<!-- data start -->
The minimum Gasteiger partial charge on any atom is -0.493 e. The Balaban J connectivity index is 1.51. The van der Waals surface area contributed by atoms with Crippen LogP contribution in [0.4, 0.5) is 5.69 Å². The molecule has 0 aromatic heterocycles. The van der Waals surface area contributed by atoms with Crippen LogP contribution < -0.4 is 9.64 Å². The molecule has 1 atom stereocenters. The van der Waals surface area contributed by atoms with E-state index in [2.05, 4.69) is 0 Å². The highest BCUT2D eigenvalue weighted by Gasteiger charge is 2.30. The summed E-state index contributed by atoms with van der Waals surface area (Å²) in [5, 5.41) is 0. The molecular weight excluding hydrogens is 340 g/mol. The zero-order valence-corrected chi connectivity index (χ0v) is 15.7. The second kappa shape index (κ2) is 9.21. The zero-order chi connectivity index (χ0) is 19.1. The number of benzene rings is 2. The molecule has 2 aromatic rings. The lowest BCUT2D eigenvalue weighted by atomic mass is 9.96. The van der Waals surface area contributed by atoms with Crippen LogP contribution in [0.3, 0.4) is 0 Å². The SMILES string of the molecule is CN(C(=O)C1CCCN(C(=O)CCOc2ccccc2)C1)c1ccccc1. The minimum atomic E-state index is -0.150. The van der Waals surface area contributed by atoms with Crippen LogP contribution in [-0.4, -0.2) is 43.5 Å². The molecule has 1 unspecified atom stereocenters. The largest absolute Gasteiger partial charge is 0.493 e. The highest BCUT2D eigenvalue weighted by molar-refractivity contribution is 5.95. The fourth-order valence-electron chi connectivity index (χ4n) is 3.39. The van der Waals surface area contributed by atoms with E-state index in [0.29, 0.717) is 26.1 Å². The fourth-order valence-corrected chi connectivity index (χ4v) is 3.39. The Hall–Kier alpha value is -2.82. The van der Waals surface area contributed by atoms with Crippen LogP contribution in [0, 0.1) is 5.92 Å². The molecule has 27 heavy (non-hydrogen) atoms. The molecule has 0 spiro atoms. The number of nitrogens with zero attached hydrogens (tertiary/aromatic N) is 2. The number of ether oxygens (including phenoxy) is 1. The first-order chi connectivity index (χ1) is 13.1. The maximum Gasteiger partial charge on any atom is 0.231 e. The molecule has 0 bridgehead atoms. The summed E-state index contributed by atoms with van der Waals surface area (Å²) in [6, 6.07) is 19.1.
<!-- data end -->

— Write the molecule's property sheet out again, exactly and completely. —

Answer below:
The minimum Gasteiger partial charge on any atom is -0.493 e. The Balaban J connectivity index is 1.51. The van der Waals surface area contributed by atoms with Crippen LogP contribution in [0.4, 0.5) is 5.69 Å². The molecule has 0 aromatic heterocycles. The van der Waals surface area contributed by atoms with Crippen LogP contribution < -0.4 is 9.64 Å². The molecule has 1 atom stereocenters. The van der Waals surface area contributed by atoms with E-state index in [2.05, 4.69) is 0 Å². The highest BCUT2D eigenvalue weighted by Gasteiger charge is 2.30. The summed E-state index contributed by atoms with van der Waals surface area (Å²) in [5, 5.41) is 0. The molecular weight excluding hydrogens is 340 g/mol. The zero-order valence-corrected chi connectivity index (χ0v) is 15.7. The second kappa shape index (κ2) is 9.21. The zero-order chi connectivity index (χ0) is 19.1. The number of benzene rings is 2. The molecule has 2 aromatic rings. The lowest BCUT2D eigenvalue weighted by atomic mass is 9.96. The van der Waals surface area contributed by atoms with Crippen LogP contribution in [0.3, 0.4) is 0 Å². The SMILES string of the molecule is CN(C(=O)C1CCCN(C(=O)CCOc2ccccc2)C1)c1ccccc1. The minimum atomic E-state index is -0.150. The van der Waals surface area contributed by atoms with Crippen LogP contribution in [-0.4, -0.2) is 43.5 Å². The molecule has 1 unspecified atom stereocenters. The largest absolute Gasteiger partial charge is 0.493 e. The highest BCUT2D eigenvalue weighted by molar-refractivity contribution is 5.95. The fourth-order valence-electron chi connectivity index (χ4n) is 3.39. The van der Waals surface area contributed by atoms with E-state index in [0.29, 0.717) is 26.1 Å². The fourth-order valence-corrected chi connectivity index (χ4v) is 3.39. The Hall–Kier alpha value is -2.82. The van der Waals surface area contributed by atoms with Crippen LogP contribution in [0, 0.1) is 5.92 Å². The molecule has 27 heavy (non-hydrogen) atoms. The molecule has 0 spiro atoms. The number of nitrogens with zero attached hydrogens (tertiary/aromatic N) is 2. The number of ether oxygens (including phenoxy) is 1. The first-order chi connectivity index (χ1) is 13.1. The maximum Gasteiger partial charge on any atom is 0.231 e. The molecule has 0 bridgehead atoms. The summed E-state index contributed by atoms with van der Waals surface area (Å²) in [6, 6.07) is 19.1.